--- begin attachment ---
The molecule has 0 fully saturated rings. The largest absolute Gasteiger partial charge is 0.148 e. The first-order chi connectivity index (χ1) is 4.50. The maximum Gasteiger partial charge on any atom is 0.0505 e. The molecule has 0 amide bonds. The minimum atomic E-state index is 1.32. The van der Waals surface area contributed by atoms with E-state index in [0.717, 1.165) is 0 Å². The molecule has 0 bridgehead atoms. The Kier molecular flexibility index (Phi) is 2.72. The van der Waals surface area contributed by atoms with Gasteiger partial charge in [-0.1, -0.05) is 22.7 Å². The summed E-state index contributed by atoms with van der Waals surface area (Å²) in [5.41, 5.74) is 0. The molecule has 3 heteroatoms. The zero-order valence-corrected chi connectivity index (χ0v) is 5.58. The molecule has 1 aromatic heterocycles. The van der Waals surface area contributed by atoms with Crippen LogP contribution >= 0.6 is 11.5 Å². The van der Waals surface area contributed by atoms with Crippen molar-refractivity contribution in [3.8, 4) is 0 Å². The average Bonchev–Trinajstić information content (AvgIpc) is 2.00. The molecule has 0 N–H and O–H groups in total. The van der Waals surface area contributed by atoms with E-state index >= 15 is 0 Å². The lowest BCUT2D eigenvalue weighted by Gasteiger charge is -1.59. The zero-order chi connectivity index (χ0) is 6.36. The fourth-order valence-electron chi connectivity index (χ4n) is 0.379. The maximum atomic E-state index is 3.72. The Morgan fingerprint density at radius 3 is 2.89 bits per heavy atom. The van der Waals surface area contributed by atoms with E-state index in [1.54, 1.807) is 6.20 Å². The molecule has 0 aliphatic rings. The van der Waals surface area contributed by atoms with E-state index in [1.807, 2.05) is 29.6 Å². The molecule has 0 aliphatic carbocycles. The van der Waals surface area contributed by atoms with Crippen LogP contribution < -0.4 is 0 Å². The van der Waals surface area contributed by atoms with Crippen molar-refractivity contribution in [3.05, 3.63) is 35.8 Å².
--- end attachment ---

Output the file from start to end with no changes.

The molecule has 0 fully saturated rings. The largest absolute Gasteiger partial charge is 0.148 e. The first-order chi connectivity index (χ1) is 4.50. The maximum Gasteiger partial charge on any atom is 0.0505 e. The molecule has 0 amide bonds. The minimum atomic E-state index is 1.32. The van der Waals surface area contributed by atoms with E-state index in [0.717, 1.165) is 0 Å². The molecule has 0 bridgehead atoms. The Kier molecular flexibility index (Phi) is 2.72. The van der Waals surface area contributed by atoms with Gasteiger partial charge in [-0.1, -0.05) is 22.7 Å². The summed E-state index contributed by atoms with van der Waals surface area (Å²) in [5.41, 5.74) is 0. The molecule has 3 heteroatoms. The zero-order valence-corrected chi connectivity index (χ0v) is 5.58. The molecule has 1 aromatic heterocycles. The van der Waals surface area contributed by atoms with Crippen LogP contribution >= 0.6 is 11.5 Å². The van der Waals surface area contributed by atoms with Crippen molar-refractivity contribution in [3.8, 4) is 0 Å². The average Bonchev–Trinajstić information content (AvgIpc) is 2.00. The molecule has 0 N–H and O–H groups in total. The van der Waals surface area contributed by atoms with E-state index >= 15 is 0 Å². The lowest BCUT2D eigenvalue weighted by Gasteiger charge is -1.59. The zero-order chi connectivity index (χ0) is 6.36. The fourth-order valence-electron chi connectivity index (χ4n) is 0.379. The maximum atomic E-state index is 3.72. The Morgan fingerprint density at radius 3 is 2.89 bits per heavy atom. The van der Waals surface area contributed by atoms with E-state index in [1.54, 1.807) is 6.20 Å². The molecule has 0 aliphatic rings. The van der Waals surface area contributed by atoms with E-state index in [1.807, 2.05) is 29.6 Å². The molecule has 0 aliphatic carbocycles. The van der Waals surface area contributed by atoms with Crippen LogP contribution < -0.4 is 0 Å². The van der Waals surface area contributed by atoms with Crippen molar-refractivity contribution in [3.05, 3.63) is 35.8 Å².